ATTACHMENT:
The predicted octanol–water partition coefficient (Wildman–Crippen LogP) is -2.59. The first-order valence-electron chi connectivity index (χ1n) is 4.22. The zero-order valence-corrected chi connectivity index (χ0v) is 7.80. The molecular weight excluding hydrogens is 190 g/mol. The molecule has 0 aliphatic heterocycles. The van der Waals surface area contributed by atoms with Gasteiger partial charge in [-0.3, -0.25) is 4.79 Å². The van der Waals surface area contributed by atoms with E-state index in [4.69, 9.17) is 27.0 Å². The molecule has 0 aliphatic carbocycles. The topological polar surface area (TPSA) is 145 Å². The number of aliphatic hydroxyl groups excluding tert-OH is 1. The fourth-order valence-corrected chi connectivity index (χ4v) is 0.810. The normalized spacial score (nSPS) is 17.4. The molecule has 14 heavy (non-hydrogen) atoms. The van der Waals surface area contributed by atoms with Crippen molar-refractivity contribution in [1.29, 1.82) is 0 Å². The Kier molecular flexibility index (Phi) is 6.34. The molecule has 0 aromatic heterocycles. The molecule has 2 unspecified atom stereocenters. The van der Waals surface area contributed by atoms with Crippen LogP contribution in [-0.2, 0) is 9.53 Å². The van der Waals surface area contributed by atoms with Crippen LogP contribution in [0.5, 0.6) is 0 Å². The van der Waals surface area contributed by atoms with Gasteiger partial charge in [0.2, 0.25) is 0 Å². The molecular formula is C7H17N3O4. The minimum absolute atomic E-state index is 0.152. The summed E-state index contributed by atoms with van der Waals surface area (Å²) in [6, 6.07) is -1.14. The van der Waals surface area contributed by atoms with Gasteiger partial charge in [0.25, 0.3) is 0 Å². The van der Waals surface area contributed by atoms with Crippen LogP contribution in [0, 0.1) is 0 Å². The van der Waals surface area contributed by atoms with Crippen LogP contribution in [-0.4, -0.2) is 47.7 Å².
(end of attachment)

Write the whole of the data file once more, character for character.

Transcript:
The predicted octanol–water partition coefficient (Wildman–Crippen LogP) is -2.59. The first-order valence-electron chi connectivity index (χ1n) is 4.22. The zero-order valence-corrected chi connectivity index (χ0v) is 7.80. The molecular weight excluding hydrogens is 190 g/mol. The molecule has 0 aliphatic heterocycles. The van der Waals surface area contributed by atoms with Gasteiger partial charge in [-0.3, -0.25) is 4.79 Å². The van der Waals surface area contributed by atoms with E-state index in [4.69, 9.17) is 27.0 Å². The molecule has 0 aliphatic carbocycles. The topological polar surface area (TPSA) is 145 Å². The number of aliphatic hydroxyl groups excluding tert-OH is 1. The fourth-order valence-corrected chi connectivity index (χ4v) is 0.810. The normalized spacial score (nSPS) is 17.4. The molecule has 14 heavy (non-hydrogen) atoms. The van der Waals surface area contributed by atoms with Crippen molar-refractivity contribution in [1.29, 1.82) is 0 Å². The Kier molecular flexibility index (Phi) is 6.34. The molecule has 0 aromatic heterocycles. The molecule has 2 unspecified atom stereocenters. The van der Waals surface area contributed by atoms with Crippen LogP contribution in [-0.2, 0) is 9.53 Å². The van der Waals surface area contributed by atoms with Crippen LogP contribution in [0.5, 0.6) is 0 Å². The van der Waals surface area contributed by atoms with Gasteiger partial charge in [0.2, 0.25) is 0 Å². The molecular formula is C7H17N3O4. The minimum absolute atomic E-state index is 0.152. The summed E-state index contributed by atoms with van der Waals surface area (Å²) in [6, 6.07) is -1.14. The van der Waals surface area contributed by atoms with Gasteiger partial charge in [0.25, 0.3) is 0 Å². The van der Waals surface area contributed by atoms with Crippen LogP contribution in [0, 0.1) is 0 Å². The van der Waals surface area contributed by atoms with Crippen LogP contribution in [-0.4, -0.2) is 47.7 Å².